NORTH  AMERICAN   RAW   FURS
VANCOUVER       DEPT. 120     BRITISH  COLUMBIA
I
GwpbM
A. ���,
Juadft
im br'
Banbirt
Umnii
eb  C LOA.T is uot, a periodical. " Ifc is a  book con-
taining 86 illustrations all
told, and is filled with
sketches and stories of
western life. It tells how
a gambler cashed in after
the flush days of Sandon ;
how it :*;-i:i5.'d in New Denver long after Noah' was
dead* how a parson took a
drink at Bear Lake in
early days; how justice
was dealt in Kaslo in '93;
how the salooh. man out-
prayed the women.in Kalamazoo, and'graphically depicts the roainiugs of a
western editor among, the
tender-feet in the cent belt. :
It contains the early history "I*
.1   H    1. ' ���
*f
The Consolidated Mitring & Smelting Co.
of Canada, Limited "
' -      , ���   .''.���,   ���.'-."..-    �� -;
Offices, Smeltiug and Refining Department
TRAIL, BRITISH COLUMBIA
SMELTERS AND REFINERS
'   '���  * ' ���-'
Purchasers of Gold, Silver, Copper and Lead Ores
Producers    of    Gold,    Silver,   Copper,   Bluestone,   Pig   Lead  and Zinc
:    -TADANAC" BRAND --
of Nelson and a romance
of the Silver King mine.
In it" are printed three
-western poems, and dozens
of articles too:~ numerous
to mention. Send for one
���before it is too late. The
price is- 50 cents, poet-
paid to any part of the
world. - Address all letters to'
PALACE AUTO LIVERY AND STAGE
W. B. DOCKSTEADER. PROP-
Auto Stage twice daily to Midway meeting Spokane, Grand
Forks and Nelson train, leaving Greenwood at 8 a.m. ..
For Oroville, Wenatcheeand Princeton leaves Greenwood, 3 p.m.
, Fare 81.5^ Each Way.   Hand Baggage Free.   Trunka Carried.
Express and Heavy Drayins.      . -- * * Auto's for hire Day or Nieht
We carry Tires, Oils, Greases, Hay' and Grain
Office Phone 13. " Residence Phone 3L
LEDGE ADS. BRING RESULTS
DR; J. M, BURNETT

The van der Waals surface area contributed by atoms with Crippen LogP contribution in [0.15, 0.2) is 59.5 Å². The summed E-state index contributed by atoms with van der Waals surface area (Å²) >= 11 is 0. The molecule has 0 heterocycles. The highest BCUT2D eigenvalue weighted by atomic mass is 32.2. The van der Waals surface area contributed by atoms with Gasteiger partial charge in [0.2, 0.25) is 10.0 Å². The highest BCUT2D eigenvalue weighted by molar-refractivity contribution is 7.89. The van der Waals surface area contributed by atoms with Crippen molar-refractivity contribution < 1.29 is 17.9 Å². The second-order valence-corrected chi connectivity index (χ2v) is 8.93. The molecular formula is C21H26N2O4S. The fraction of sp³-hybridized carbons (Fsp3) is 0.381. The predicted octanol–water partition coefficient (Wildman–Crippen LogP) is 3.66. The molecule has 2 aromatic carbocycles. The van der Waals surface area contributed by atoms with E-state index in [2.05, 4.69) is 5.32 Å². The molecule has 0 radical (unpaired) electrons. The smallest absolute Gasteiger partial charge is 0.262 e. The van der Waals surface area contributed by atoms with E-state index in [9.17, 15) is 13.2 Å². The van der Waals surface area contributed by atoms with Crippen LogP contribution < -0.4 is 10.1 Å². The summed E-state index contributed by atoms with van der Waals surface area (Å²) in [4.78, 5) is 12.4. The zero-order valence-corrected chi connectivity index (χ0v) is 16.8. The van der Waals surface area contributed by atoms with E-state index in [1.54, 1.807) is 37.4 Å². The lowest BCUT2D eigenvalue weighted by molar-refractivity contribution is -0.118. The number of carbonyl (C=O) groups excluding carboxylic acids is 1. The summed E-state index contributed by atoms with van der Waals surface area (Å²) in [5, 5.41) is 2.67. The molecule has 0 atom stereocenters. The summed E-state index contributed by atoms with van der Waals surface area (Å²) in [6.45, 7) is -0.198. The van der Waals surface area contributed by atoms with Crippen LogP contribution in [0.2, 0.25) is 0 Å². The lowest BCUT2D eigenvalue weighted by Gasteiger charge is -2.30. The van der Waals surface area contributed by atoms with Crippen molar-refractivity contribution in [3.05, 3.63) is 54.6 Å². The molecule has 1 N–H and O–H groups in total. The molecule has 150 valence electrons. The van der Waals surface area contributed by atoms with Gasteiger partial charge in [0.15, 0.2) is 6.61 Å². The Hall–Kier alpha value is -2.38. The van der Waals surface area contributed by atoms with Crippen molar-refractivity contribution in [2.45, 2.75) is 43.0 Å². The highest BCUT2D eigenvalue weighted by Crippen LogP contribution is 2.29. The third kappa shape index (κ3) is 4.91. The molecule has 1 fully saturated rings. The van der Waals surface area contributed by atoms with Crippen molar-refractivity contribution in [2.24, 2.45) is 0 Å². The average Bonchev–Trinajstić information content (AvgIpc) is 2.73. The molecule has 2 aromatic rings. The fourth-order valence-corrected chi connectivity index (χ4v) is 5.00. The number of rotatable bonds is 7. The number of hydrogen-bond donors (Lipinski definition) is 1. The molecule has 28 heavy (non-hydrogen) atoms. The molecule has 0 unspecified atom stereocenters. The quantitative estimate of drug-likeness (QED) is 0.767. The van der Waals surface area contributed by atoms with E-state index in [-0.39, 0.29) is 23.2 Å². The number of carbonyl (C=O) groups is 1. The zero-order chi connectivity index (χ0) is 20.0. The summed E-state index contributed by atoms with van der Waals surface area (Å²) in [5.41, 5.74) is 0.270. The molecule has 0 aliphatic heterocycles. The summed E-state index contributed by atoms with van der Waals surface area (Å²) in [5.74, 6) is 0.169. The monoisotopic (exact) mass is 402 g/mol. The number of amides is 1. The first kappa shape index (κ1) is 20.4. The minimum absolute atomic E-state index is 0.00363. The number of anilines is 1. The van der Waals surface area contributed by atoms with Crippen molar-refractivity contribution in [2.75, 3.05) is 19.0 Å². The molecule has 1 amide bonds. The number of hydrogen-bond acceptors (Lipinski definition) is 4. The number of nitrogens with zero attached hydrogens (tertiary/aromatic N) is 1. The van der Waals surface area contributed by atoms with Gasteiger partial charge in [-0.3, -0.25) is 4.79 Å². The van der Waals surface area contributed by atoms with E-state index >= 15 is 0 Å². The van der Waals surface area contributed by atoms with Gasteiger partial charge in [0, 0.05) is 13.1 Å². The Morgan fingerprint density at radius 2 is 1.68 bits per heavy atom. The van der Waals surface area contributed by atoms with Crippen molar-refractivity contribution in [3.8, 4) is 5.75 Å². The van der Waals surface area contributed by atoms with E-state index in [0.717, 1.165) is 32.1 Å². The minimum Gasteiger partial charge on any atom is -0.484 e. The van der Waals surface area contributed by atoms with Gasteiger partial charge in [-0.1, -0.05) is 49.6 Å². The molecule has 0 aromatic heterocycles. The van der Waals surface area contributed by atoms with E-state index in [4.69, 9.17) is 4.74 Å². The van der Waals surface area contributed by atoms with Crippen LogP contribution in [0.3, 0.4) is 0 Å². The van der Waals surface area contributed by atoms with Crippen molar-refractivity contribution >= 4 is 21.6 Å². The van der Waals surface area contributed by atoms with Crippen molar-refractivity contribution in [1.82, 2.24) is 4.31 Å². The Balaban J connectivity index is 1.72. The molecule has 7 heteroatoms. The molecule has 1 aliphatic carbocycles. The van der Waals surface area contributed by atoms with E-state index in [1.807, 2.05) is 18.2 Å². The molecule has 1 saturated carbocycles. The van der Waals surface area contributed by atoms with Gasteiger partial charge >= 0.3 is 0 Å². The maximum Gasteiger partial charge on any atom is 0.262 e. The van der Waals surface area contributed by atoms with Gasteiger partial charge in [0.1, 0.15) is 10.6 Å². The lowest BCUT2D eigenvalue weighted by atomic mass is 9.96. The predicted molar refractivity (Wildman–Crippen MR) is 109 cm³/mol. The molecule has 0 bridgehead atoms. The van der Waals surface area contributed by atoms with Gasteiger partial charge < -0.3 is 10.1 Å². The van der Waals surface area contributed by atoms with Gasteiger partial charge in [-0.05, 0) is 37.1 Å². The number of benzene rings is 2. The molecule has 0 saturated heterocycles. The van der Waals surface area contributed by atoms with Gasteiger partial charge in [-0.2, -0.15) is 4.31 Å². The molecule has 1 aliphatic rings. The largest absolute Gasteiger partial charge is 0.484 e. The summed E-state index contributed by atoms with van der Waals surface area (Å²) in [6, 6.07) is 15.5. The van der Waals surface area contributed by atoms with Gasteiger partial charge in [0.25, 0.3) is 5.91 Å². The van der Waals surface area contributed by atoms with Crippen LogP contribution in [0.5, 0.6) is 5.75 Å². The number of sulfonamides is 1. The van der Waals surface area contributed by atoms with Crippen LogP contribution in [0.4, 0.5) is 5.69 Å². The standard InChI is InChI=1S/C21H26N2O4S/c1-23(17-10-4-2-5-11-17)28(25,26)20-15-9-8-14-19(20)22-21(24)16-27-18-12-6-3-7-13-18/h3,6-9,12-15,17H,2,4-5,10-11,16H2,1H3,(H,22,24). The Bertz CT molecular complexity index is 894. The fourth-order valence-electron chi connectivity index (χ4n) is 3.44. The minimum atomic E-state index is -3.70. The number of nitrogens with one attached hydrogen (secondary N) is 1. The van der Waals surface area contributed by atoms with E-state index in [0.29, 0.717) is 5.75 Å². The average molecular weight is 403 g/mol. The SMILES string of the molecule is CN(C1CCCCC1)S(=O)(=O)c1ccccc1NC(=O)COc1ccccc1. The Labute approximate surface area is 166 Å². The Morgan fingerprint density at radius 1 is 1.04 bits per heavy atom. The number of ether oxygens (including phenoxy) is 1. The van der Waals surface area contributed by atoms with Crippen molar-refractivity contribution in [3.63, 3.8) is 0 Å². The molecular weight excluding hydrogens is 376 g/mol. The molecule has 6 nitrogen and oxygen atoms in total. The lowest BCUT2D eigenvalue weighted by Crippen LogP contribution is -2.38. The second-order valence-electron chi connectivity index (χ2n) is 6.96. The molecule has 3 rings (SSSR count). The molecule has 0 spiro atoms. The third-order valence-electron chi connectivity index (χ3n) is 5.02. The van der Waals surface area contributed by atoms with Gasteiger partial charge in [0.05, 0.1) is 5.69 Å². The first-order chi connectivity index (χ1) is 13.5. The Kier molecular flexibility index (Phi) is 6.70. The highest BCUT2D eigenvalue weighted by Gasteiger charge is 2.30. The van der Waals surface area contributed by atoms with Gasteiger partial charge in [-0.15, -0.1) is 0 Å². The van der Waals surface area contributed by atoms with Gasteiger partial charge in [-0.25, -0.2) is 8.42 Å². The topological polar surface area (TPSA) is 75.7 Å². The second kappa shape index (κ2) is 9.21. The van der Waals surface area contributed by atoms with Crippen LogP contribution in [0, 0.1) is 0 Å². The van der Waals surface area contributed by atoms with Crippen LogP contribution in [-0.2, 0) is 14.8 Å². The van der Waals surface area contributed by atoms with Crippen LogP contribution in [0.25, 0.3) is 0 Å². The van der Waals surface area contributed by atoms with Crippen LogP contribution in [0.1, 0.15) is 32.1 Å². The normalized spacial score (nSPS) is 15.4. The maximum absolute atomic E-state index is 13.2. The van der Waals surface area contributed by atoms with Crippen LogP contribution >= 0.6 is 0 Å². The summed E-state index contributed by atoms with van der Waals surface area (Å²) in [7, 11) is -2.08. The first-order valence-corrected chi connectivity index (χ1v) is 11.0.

Physician and Surgeon
��� Residence Phone 69 -
GREENWOOD. B.C.
The Ledge +
GREENWOOD, B._0.   ,4.
���f * * * -f * --f ��fr *f <f 4- -f 4
The Road Called, Straight
7 A Louis'Beainiebn production'.is
.never witboiife moments of delightful comedy.-. Little.Evelyn.. Knfch,"
clever cbild^'actresp, in', the role of
Baby Shirley;-; shares the comedy
laurels Vyifch-.the   breezy, -cowboy
star in 'his newest^7Betzivood production,   ..',- The. : . Road;... Called
Straight"   When .Ai 'Boyd (Louis
Benmsoh); enters a-'-. Pullman he is
attractcd'."by7ftbe cooing- of little
.Shirley and lie C069. right back - at
her.    Shirley's mother-leaves,the
child in-'Boyd's..."pare *b  buy some
refreshments   at7a .way' station..
Bat the flier,starts off without -hie'r
arid poor Al.is left with  the. baby
on bis bandstand knees. . "".-'".""
ipmrninnm^
00<KH>0<K>00<HXKKX><><K>0000<>0<>
T.    THOMAS
CLOTHES CLEANED
PRESSED AND REPAIRED!
TAILOR:,-.- GREENWOOD
ooo*oooooooooooockkx>oooooo
C. V, MEGGITT
GRAND FORKS. B.C.
Dealer in Farm Produce, Railroad Ties.
Cedar Poles, and Fence Posts, Farm and
Fruit Lands For Sale. List your lands
with me,   Have a buyer for good ranch
MCPHERSON'S GARAGE
GRAND FORKS, B.C.
Agent for Dodge, Chevrolet, Studebaker,
and Overland cars. Garage in connection.
d. Mcpherson proprietor
ASSAYER
-B. W. WIDDOWSOM, Assayer and
Chemist, Box buo8, Nelson, B.; C.
Changes*-���Gold, Silver, Copper or Lead
fr.aS each, Gold-Silver $1.75. Gold-
Silver with Copper or' Lead $3.00. Silver-Lead $2.00. Silver-Lead-Zinc $3.00.
Changes for other metals, etc., on application.
TREWONT HOTEL
NELSON, B.C.
Nicely iurnished rooms, by the
- day, weelror month
F. Nilson
Proorietor
NEW GRAND HOTEL
-616 Vernon St.. Nelson
Brick building and finely furnished rooms
JOHN BLOMBERG    *   - Proprietor
./
When you have something
'to sell, put a
For Sale Ad
In The Ledge
The charge " is reasonable
Synopsis of
Land Act Amendments
^Minimum price of first-class land
reduced to $5 an acre; second-class to
$2.50 an acre.   .--
Pre-emption now confined to surveyed lands only.
Records will be granted, covering,
only land suitable _for agricultural
purpose's and which is non-timber
land.     ' ^  "���" " '
Partnership pre-emptions abolished
but parties of not more than four may
arrange for adjacent pre-emptions
with joint residences, but each malting
[necessary improvemeuts.pn respective
I claims.
Pre-emptors must occupy claims
for five years and must make Improvements to value of $10 per acre,
including clearing and cultivation of
at least S acres, "before receiving
Crown Grant.
Where pre-emptor in occupation not
less than 3 years, and has made proportionate improvements, he may because bf ilbhealth, or other cause, b��
granted intermediate certificate of improvement and transfer his claim.
Records without permanent residence
may .be issued, provided applicant
makes improvement to extent of $300
per annum' and records same each
year. Failure to make improvements